Sunday, April 20, 2014
By Kevin Miller email@example.com
WASHINGTON – The Pentagon announced Thursday that a remote patch of federal land in the mountains of western Maine is one of five sites being considered for a new missile defense facility.
In this October 2012 file photo, the guided-missile destroyer USS Fitzgerald launches a Standard Missile-3 as apart of a joint ballistic missile defense exercise in the Pacific Ocean. The Pentagon is considering a site in the mountains of western Maine near Rangeley as a potential East Coast location for an anti-ballistic missile defense system, officials announced Thursday.
U.S. Navy Handout Photo
The Department of Defense is looking at about 12,000 acres in Redington Township, east of Rangeley, for a battery of ground-based interceptors designed to detect and eliminate intercontinental missiles bound for North America.
The site is now home to a Navy field training program where pilots and special operations forces learn how to survive under duress and in cold weather.
The Pentagon is researching potential sites for an interceptor launch facility at the behest of Congress, in response to concerns about the threat posed by a potentially nuclear-armed Iran. The U.S. military now operates two ground-based missile defense facilities, in Alaska and California.
There is no funding now for construction of a facility closer to the East Coast, and there's disagreement in Congress about whether additional interceptors are needed. But defense officials said the current work will expedite construction if it is deemed necessary.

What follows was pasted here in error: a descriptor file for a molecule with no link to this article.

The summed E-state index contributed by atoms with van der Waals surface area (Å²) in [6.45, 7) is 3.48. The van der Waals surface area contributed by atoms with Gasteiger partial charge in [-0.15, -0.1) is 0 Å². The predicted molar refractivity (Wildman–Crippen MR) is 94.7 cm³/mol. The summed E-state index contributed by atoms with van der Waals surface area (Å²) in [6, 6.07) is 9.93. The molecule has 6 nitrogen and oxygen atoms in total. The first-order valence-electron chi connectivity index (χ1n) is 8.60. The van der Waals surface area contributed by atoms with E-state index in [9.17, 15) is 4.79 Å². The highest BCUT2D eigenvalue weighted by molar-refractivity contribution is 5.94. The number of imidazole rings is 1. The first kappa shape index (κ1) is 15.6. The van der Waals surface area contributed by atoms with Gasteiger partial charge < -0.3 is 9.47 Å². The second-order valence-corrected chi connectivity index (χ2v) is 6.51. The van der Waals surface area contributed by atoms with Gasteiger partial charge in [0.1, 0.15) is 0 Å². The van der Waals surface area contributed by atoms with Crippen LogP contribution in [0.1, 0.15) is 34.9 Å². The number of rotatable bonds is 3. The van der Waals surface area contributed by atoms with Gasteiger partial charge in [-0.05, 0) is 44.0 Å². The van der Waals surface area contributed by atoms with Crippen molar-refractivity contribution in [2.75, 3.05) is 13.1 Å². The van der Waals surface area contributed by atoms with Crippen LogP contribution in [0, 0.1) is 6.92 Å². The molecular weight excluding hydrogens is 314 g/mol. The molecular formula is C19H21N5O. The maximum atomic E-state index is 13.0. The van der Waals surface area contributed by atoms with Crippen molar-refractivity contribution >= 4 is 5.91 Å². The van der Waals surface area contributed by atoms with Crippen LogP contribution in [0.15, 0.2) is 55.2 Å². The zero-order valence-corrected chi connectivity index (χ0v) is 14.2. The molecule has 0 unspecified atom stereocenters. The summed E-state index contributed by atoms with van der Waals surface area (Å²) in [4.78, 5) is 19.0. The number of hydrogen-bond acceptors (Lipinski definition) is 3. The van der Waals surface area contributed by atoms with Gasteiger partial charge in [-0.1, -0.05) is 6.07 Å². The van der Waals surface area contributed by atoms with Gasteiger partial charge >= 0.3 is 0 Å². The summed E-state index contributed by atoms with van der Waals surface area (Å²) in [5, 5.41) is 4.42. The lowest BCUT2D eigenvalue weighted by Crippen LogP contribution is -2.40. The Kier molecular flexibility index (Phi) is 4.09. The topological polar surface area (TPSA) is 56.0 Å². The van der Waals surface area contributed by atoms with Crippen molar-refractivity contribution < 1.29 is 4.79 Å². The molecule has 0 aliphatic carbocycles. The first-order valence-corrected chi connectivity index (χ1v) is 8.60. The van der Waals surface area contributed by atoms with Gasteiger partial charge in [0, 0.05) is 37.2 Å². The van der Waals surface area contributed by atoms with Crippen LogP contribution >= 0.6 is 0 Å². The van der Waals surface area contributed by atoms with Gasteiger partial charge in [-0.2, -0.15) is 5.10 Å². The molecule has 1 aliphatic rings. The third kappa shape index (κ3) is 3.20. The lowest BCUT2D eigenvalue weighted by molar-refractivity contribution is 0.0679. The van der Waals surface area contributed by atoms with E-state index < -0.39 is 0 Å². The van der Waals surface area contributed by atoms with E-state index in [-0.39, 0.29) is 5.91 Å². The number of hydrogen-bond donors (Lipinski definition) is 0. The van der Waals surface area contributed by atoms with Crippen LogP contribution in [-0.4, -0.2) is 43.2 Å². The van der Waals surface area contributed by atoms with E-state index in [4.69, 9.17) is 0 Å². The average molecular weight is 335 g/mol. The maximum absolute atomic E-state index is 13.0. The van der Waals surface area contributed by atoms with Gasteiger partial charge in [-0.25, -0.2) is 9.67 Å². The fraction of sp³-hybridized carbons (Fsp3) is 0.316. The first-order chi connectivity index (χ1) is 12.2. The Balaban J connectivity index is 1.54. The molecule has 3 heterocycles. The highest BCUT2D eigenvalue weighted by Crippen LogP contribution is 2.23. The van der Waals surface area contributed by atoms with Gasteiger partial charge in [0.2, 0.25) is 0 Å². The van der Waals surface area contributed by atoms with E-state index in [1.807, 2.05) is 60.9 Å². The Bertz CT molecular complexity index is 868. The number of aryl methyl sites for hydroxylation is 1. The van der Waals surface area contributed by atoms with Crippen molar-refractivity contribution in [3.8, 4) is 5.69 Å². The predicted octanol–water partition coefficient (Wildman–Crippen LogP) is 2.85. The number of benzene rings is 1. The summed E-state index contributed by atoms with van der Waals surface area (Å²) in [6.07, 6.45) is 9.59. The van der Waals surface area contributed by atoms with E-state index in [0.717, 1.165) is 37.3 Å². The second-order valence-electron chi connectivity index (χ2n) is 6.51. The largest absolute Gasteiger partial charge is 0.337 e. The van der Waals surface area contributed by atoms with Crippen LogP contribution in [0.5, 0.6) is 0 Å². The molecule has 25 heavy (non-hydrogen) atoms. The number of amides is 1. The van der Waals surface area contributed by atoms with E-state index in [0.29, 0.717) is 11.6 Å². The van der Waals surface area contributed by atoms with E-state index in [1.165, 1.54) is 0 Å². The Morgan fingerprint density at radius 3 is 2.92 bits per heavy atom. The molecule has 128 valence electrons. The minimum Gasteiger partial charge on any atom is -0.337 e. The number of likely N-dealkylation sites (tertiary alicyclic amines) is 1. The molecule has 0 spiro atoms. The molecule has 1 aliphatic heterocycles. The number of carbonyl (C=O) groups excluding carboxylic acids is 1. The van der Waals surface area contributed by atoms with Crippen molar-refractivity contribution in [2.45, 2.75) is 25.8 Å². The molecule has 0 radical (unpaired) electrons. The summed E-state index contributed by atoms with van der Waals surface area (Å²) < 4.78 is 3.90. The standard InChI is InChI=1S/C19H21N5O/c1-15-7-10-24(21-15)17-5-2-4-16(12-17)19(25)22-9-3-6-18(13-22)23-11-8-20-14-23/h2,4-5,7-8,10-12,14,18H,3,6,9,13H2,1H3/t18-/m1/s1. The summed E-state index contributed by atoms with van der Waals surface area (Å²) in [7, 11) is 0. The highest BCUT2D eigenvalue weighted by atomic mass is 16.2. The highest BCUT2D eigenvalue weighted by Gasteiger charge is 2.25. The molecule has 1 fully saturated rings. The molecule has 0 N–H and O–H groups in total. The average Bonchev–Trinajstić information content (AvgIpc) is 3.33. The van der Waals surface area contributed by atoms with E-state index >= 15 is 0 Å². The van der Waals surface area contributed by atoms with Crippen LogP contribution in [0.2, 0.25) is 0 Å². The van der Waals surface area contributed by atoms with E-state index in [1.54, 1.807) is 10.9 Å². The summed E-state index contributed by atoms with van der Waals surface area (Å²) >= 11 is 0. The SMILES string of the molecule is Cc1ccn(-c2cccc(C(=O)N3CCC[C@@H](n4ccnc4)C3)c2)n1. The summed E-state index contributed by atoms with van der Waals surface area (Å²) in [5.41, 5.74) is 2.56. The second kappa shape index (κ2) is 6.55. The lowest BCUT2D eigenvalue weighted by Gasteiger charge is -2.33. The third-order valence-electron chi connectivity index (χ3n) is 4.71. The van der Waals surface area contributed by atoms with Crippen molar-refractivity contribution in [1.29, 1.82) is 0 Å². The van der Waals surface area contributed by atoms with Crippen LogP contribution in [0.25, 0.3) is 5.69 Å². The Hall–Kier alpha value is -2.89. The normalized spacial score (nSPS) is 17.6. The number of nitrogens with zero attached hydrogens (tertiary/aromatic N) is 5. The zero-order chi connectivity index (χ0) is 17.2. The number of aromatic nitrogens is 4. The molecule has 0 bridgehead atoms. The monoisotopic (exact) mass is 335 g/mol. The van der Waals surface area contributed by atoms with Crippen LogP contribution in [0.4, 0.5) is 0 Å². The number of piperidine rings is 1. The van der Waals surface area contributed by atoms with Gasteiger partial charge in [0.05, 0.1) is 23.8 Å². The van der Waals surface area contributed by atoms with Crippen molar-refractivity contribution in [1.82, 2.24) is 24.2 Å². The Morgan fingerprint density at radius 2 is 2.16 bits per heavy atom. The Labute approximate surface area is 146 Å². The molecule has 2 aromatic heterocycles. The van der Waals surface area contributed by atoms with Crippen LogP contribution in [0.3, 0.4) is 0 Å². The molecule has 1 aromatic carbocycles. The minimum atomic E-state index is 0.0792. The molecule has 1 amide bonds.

"While the (Obama) administration has not made a decision to build another missile defense facility in the U.S. for homeland defense, if a decision were to be made in the future to construct a new site, completing the required site study and environmental impact statement would shorten the timeline required to build such a site," Vice Adm. James Syring, director of the Missile Defense Agency, said in a prepared statement.
Syring sent a letter Thursday to Sen. Susan Collins, R-Maine, notifying her of the Redington site's inclusion on the list.
The other four sites being considered are Camp Ethan Allen in Vermont; Camp Ravenna Joint Military Training Center in Ohio; Fort Custer CTC in Michigan; and Fort Drum in northern New York.
A Missile Defense Agency spokesman said that list will likely be culled to three by year's end, starting a more comprehensive environmental impact review that includes opportunities for public comment.
The anti-ballistic missile facility could bring a significant number of year-round jobs to a rural corner of Maine that relies largely on tourism. It might also face public opposition, given the site's proximity to ski resorts on Saddleback and Sugarloaf mountains and to the Appalachian Trail.
Clyde Barker, chairman of the Franklin County Board of Commissioners, heard about the proposal for the first time Thursday. "I'm going to have to look into it to learn more about it," he said.
An estimated 1,200 military personnel pass through the Navy's cold-weather field training program in Redington Township every year, according to reports.
Known as a Survival, Evasion, Resistance and Escape school, the program is based at the Portsmouth Naval Shipyard in Kittery and is intended to help train pilots, sailors and soldiers for capture, interrogation or survival situations.
The former Loring Air Force Base, in Limestone in far northern Maine, was believed initially to be on the longer list of potential sites for an East Coast interceptor facility.